Pictures from Katjapahu and the MITRA-school, and from a village clinic in Borodaguda, and from Bissamcuttack.
A couple of years ago, through Danchurchaid, we sponsored a well in a village in Orissa. Before leaving Greenland, we traced the exact location of the village, Kokodamal, which turned out to be only 70 km from Bissamcuttack, in one of the hottests areas of India with summer temperatures up to around 50 centigrades. We would like to see the village and the well, and it turned out to be possible, again with the assistance of Johnny Oomen. We established contact to the neigbouring district of Kalahandi and the Lutheran World Service, who picked us up in their jeep, offered lunch in Bhawanipatna and took us to the village, we being there the happening of the year. But it felt good to see our contribution in the real world - the well was there, it was needed, and provided abundant and clean water for the villagers. Pictures from Kokodamal, the well, LWS - and a monkey.
The hindu boys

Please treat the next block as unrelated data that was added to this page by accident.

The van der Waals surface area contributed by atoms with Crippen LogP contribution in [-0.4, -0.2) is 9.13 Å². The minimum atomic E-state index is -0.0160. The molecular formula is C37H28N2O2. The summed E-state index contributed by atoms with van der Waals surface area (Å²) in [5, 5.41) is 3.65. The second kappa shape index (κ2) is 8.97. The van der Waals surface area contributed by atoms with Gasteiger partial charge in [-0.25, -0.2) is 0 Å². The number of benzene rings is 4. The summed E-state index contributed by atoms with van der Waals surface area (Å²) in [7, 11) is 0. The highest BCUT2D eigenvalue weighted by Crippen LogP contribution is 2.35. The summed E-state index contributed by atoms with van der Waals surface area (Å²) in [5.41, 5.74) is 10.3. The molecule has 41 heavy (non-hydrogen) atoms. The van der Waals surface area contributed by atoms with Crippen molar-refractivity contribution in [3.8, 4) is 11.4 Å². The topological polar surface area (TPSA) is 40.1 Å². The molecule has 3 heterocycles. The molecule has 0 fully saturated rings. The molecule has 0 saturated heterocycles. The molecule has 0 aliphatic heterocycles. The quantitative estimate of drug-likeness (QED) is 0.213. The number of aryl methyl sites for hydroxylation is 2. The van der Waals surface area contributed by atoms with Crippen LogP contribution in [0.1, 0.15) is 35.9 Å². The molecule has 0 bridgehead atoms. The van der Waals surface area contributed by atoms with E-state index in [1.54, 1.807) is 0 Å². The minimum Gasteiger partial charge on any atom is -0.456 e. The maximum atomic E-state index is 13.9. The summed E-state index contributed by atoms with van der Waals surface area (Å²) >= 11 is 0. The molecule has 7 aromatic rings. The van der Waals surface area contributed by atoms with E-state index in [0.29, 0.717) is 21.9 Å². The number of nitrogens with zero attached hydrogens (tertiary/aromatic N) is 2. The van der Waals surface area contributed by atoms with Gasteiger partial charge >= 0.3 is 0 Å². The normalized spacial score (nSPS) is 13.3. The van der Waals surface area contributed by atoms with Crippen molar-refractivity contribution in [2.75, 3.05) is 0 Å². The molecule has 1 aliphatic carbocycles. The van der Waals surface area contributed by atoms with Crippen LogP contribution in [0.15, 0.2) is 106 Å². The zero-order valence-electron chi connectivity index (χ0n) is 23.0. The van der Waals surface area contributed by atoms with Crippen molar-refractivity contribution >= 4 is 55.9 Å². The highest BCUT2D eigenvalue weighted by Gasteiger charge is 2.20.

The journey also turned into a very positive experience by the foster children of Kai Erland Pedersens "the hindu boys". We hadn´t had contact for some years, but again Johnny Oomen was helpful and provided the address of "our" boy Senapati, now being a bank manager in Bombay. Through Kai we also got his e-mail and thereby contact, and he wanted to meet us in Bissamcuttack. Altogether, there are 6 boys. The eldest, Chanciri, har had the responsibility for the others - Suri, Sahadebo, Bhagirothi, Nobino and Senapati, under the supervision of Kai, who also provided the money from Denmark. Senapati turned out to be the brightest, but three of the others have also been educated - one teacher and two engineers. Only Suri is still in Bissamcuttack with no education. But the tenderness and care they all showed during our stay, was outstanding. Suri and Sahadebo received us, later Senapati came from Bombay and Chanciri from Berhampur, from far away, travelling night and day. And provided a car, so we could go for a trip to the waterfall, familiar to all, having bathed there many times.Helping with shopping, took os to the mountains, provided tickets to next stop Rayagada, where Nobino waitede will all his family dressed up, serving dinner and taking us to the train, that arrived 04 a.m.in Berhampur, there being met in the middle of the night by Chanciri and his two sons, taking us to a hotel and later a visit to the family and wife Hira, Kais old maid, and their beautiful daughter, who has become a zoologist. To of the sons are IT-engineers.